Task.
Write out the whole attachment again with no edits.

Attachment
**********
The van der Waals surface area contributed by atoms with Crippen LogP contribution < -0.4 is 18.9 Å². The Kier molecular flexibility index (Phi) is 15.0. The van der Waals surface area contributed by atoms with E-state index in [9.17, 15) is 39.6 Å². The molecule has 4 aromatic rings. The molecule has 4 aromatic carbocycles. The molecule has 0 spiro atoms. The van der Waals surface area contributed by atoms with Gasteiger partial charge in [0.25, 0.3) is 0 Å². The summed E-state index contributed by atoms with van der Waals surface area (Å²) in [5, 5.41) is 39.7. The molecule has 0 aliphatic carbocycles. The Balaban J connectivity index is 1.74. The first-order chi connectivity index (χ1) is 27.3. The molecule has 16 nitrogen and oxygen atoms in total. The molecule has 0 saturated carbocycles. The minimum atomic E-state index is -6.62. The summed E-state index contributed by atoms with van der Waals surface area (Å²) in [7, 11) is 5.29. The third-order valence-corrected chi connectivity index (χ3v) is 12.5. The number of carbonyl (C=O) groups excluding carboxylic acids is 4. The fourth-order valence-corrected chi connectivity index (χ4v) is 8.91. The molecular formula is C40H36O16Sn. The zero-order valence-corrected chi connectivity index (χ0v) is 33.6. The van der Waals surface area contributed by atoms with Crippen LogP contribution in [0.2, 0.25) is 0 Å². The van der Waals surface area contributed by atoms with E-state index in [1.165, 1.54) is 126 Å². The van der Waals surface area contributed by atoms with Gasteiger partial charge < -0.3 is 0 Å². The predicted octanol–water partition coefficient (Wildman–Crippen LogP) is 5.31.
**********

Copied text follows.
The van der Waals surface area contributed by atoms with Crippen LogP contribution < -0.4 is 18.9 Å². The Kier molecular flexibility index (Phi) is 15.0. The van der Waals surface area contributed by atoms with E-state index in [9.17, 15) is 39.6 Å². The molecule has 4 aromatic rings. The molecule has 4 aromatic carbocycles. The molecule has 0 spiro atoms. The van der Waals surface area contributed by atoms with Gasteiger partial charge in [0.25, 0.3) is 0 Å². The summed E-state index contributed by atoms with van der Waals surface area (Å²) in [5, 5.41) is 39.7. The molecule has 0 aliphatic carbocycles. The Balaban J connectivity index is 1.74. The first-order chi connectivity index (χ1) is 27.3. The molecule has 16 nitrogen and oxygen atoms in total. The molecule has 0 saturated carbocycles. The minimum atomic E-state index is -6.62. The summed E-state index contributed by atoms with van der Waals surface area (Å²) in [7, 11) is 5.29. The third-order valence-corrected chi connectivity index (χ3v) is 12.5. The number of carbonyl (C=O) groups excluding carboxylic acids is 4. The fourth-order valence-corrected chi connectivity index (χ4v) is 8.91. The molecular formula is C40H36O16Sn. The zero-order valence-corrected chi connectivity index (χ0v) is 33.6. The van der Waals surface area contributed by atoms with Crippen LogP contribution in [0.2, 0.25) is 0 Å². The van der Waals surface area contributed by atoms with E-state index in [1.165, 1.54) is 126 Å². The van der Waals surface area contributed by atoms with Gasteiger partial charge < -0.3 is 0 Å². The predicted octanol–water partition coefficient (Wildman–Crippen LogP) is 5.31.